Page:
Kyle Shanahan has very clear memories about his time working for the Washington Redskins.
It’s just that most of them — actually, nearly all of them — aren’t pleasant.
Shanahan and the San Francisco 49ers will take on the Redskins on Sunday at FedExField, marking his second trip to the D.C. area since taking over at the helm of the organization. Shanahan, who was Washington’s offensive coordinator from 2010 to 2013 while his dad, Mike, was the head coach, was asked on Wednesday what his favorite part about his time there was.
“Being able to work with my dad and be around some other good coaches,” Shanahan replied.
He was then asked what the worst part of his time there was.
“Everything else,” he said, drawing laughs in the media room.
When looking back on those four seasons spent in Washington, it’s easy to see why Shanahan feels that way.
The Redskins finished last in the NFC North in three of those seasons, never winning more than six games. The team went just 3-13 in his final year there, too. The one season when they did have some success — the team won the division and went 10-6 in 2012 — they were knocked out of the postseason in the wild-card round after quarterback Robert Griffin III suffered a brutal knee injury.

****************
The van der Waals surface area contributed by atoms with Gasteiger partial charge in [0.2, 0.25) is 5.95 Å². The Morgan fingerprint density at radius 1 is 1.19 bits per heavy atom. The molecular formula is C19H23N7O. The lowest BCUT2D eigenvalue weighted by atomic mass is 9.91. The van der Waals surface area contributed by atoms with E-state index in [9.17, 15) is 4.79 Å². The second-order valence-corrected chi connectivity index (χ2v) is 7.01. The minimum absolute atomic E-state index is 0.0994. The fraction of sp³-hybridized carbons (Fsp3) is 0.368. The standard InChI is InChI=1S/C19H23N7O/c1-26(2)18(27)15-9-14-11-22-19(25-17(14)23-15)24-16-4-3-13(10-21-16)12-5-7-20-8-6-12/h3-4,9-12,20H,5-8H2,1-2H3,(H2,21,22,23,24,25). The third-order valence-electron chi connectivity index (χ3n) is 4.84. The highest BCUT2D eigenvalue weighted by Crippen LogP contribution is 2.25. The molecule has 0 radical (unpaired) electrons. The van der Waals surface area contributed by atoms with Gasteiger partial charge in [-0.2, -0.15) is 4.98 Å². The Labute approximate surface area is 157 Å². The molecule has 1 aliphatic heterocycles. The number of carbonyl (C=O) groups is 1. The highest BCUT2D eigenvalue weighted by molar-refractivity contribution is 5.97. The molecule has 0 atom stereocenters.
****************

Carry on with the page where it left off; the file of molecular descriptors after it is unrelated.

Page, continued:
Reports surfaced during his time there that he was “rubbing many people the wrong way” in the organization, and that he had “no relationship at all” with Griffin. He’s voiced his displeasure with a number of things that went on in that organization on multiple occasions, too.
“I’m better because of what I went through in Washington,” Shanahan said in 2017 after being hired in San Francisco, via the Washington Post. “It made it to where I can handle it.”
Things in Washington clearly aren’t much better now. The team already fired coach Jay Gruden after a rough, winless start. While the team finally got its first win of the year last week, it was a one-point victory over the Miami Dolphins — who are, undoubtedly, at the bottom of the NFL.
Though a win would bring the 49ers to a perfect 6-0 record, which would be their first since 1990, Shanahan insisted that he has no beef heading into Sunday’s matchup — his second against Washington with the 49ers.
He’s more than moved on.
“That was a while ago,” Shanahan said, via ESPN. “I’ve been in three different buildings since. My dad retired. He’s good. We’ve accepted what we had to deal with there and moved on. We’ll watch other people deal with it.”
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